Mrs Dean Harris told a Zoom meeting of Shrewsbury Severn Rotary that she had been very busy and made good ground engaging with organisations, individuals, groups and charities across the county.
But it was just the ceremonial parts of the job which had been missed off due to COVID-19 – though she revealed she had been warned before taking office to prepare herself for ‘a lot of chicken dinners’.
High Sheriffs hold for a year what is the oldest secular office next to the monarch.
The Shropshire High Sheriff spoke seriously about her primary focusses of domestic abuse, drug and alcohol addiction, child poverty and deprivation.
Mrs Harris told Rotarians: “Whilst Shropshire is a truly beautiful rural county with a lot to offer in terms of employment opportunities, leisure, tourism and education – and I am proud to call it home – scratch the surface and you find there are a range of diverse and complex social issues.
The Shropshire High Sheriff spoke seriously about her primary focusses of domestic abuse, drug and alcohol addiction, child poverty and deprivation.”
“People need to understand and accept that domestic abuse affects all communities regardless of gender, age, race or religion and is the single major cause of homelessness.
“Somebody that a Rotarian knows will have suffered or be suffering from domestic abuse in some form or another. There is simply no excuse for abuse which is an epidemic of our times.
“I am keen that we educate people about addiction and break down preconceived and stereotypical views.
“The reality is that the majority of addicts are just like you and I. Again, addiction does not discriminate between rich, poor, young or old, male or female. We must break down the stigma.”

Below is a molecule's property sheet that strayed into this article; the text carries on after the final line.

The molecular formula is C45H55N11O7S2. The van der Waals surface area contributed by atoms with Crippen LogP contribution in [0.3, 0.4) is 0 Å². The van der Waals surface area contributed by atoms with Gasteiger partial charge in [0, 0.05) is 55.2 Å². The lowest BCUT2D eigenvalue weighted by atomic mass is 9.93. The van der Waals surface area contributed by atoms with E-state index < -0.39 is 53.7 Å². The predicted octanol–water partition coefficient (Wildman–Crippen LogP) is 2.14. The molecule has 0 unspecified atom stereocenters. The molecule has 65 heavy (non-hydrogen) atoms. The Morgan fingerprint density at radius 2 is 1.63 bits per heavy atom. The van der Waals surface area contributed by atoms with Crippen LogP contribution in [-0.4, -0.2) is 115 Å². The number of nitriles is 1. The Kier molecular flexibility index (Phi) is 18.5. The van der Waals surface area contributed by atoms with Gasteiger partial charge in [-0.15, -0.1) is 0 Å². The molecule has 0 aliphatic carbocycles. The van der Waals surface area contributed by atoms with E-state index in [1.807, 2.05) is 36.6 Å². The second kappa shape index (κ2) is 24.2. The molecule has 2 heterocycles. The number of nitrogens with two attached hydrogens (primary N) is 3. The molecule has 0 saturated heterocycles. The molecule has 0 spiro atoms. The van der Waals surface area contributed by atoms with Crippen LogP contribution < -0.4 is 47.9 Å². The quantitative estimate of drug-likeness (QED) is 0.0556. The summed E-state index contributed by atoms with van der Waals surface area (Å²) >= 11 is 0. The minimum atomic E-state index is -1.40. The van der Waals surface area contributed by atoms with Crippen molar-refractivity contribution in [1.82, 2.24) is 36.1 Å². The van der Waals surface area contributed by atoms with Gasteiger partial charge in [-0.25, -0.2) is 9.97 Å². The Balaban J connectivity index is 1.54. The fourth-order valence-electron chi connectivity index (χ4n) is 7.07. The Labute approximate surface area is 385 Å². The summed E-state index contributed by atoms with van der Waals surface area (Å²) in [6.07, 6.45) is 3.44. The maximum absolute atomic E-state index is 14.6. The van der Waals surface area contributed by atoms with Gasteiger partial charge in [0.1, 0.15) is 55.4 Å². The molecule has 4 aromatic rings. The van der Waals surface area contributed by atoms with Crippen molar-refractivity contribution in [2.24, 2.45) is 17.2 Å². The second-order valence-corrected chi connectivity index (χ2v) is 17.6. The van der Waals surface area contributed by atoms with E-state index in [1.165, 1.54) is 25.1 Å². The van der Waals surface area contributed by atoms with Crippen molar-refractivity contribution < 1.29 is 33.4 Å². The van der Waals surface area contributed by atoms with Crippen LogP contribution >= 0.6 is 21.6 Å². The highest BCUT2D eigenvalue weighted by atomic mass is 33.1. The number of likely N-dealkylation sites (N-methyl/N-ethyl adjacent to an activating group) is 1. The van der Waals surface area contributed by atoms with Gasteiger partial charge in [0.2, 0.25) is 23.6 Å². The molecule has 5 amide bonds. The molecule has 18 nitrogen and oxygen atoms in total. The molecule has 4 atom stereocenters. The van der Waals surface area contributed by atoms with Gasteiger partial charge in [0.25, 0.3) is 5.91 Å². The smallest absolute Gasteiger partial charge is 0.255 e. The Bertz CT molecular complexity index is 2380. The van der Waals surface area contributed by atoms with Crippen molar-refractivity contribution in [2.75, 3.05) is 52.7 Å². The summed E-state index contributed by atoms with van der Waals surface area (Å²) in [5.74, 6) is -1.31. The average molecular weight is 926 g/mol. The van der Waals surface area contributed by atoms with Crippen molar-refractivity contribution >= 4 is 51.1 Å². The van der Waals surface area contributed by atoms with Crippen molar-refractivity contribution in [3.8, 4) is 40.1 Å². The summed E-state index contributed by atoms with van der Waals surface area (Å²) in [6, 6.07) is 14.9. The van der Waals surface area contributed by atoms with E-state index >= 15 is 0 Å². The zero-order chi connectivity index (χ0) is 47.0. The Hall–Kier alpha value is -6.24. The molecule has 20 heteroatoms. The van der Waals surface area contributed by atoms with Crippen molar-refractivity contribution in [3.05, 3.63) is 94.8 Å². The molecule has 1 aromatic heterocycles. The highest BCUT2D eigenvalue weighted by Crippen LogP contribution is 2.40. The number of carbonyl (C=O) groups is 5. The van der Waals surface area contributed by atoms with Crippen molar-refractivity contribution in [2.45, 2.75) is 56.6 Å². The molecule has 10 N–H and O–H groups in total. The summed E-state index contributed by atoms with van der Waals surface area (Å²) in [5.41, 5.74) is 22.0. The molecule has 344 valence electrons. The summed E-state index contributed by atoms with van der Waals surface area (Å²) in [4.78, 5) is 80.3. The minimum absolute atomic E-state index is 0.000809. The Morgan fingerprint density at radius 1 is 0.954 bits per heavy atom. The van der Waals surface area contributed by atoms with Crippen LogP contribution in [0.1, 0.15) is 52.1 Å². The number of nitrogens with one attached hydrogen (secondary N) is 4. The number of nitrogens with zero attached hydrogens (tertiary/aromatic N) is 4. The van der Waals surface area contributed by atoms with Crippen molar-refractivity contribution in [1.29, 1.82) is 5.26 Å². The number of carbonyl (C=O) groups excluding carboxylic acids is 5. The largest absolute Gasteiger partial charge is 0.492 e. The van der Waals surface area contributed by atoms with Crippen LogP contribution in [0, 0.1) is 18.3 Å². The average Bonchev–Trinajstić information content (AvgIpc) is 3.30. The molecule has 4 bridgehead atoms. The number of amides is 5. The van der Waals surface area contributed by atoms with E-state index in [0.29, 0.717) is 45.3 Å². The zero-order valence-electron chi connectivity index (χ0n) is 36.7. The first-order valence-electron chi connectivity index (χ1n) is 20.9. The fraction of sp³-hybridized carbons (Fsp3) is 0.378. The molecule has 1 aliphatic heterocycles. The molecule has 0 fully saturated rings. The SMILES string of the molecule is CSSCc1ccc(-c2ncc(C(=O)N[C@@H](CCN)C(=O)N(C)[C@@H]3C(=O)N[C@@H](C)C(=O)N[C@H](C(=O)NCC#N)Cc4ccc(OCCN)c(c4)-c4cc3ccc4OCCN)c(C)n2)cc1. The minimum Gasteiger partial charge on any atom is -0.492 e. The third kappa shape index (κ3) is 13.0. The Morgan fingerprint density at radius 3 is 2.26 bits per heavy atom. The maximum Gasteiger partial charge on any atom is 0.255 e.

People need to understand and accept that domestic abuse affects all communities regardless of gender, age, race or religion and is the single major cause of homelessness.
The High Sheriff pointed out how nearly 5,000 people in Shropshire were classed as ‘alcohol dependent’ and in need of special treatment, with only 20% getting help.
With regard to child poverty and deprivation, Mrs Harris said she believed every child deserved to be cared for, loved and protected.
She added: “Shropshire would be seen generally as quite affluent county, but there are without doubt pockets of significant deprivation, some of which are in the top 10% most deprived nationally.
“According to the Children’s Society, one third of all children in Shropshire are living in poverty. And 70% of those would actually have one parent who was working, but 50% of lone parent families were also living in poverty.”
She outlined specific events and projects which she had planned and hoped to engage schools to raise aspirations of children in deprived areas.
The High Sheriff praised the work of Shrewsbury Severn Rotary Club who support the Grange Primary School with regular funding to meet their needs which have included computers, provision of clothes, help with their summer school and also reading.
“There are a significant number of children in the county who simply don’t have the same levels of opportunity as their peers,” she added.